10 Super-Healthy Food Trends You Haven't Tried Yet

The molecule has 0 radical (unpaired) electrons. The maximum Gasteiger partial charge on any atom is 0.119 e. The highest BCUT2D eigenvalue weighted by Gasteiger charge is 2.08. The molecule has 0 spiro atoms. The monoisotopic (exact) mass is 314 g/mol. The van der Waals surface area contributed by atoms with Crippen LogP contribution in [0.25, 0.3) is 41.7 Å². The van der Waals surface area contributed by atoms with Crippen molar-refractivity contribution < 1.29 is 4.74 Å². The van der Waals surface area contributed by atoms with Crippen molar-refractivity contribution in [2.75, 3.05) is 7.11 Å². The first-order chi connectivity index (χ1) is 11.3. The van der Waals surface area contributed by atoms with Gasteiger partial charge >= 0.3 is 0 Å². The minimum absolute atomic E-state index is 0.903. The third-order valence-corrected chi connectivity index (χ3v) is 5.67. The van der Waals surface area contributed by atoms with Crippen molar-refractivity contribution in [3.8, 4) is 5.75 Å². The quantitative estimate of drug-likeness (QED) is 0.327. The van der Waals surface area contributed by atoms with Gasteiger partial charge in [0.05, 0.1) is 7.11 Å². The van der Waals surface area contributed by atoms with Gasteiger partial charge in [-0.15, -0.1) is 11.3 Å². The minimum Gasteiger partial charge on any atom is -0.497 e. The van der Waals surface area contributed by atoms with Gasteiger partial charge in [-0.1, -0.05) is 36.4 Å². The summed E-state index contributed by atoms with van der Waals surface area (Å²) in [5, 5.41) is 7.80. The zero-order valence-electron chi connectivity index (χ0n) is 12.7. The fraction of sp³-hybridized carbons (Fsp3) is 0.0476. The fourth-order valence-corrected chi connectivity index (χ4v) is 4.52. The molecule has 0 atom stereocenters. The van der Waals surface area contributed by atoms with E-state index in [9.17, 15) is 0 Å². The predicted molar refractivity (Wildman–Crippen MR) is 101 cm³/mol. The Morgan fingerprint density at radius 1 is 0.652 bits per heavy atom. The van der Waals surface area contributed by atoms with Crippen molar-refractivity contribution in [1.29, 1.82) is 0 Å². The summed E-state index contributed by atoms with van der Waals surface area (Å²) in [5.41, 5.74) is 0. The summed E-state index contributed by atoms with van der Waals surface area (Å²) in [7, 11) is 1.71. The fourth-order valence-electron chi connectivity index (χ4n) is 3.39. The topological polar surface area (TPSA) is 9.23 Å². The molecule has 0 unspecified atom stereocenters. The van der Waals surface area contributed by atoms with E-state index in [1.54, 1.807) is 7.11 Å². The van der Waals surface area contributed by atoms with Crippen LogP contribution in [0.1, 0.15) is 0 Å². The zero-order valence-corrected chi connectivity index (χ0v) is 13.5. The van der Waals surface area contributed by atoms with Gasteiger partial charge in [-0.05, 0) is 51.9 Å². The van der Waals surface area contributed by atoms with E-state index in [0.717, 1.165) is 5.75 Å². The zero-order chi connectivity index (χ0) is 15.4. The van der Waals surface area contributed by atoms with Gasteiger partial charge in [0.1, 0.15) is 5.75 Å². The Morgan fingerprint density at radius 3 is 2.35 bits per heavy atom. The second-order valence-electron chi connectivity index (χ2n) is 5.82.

Quinoa is having its day in the sun, but amaranth, another whole grain, deserves a mention—it’s a boon for vegetarians because it’s high in both iron and zinc, nutrients that can be tough to get into a vegetarian diet, as well as protein. It’s also rich in calcium and magnesium—and is gluten-free. Grown as an ornamental for its pretty blooms as well as for its grains, amaranth grains have been cultivated in Central America for an estimated 5,000 to 8,000 years. When cooked, amaranth has a thick, porridge-like texture—great in soups, stews, breakfast porridge or puddings. Find it in the natural-foods section of well-stocked supermarkets or in natural-foods stores.
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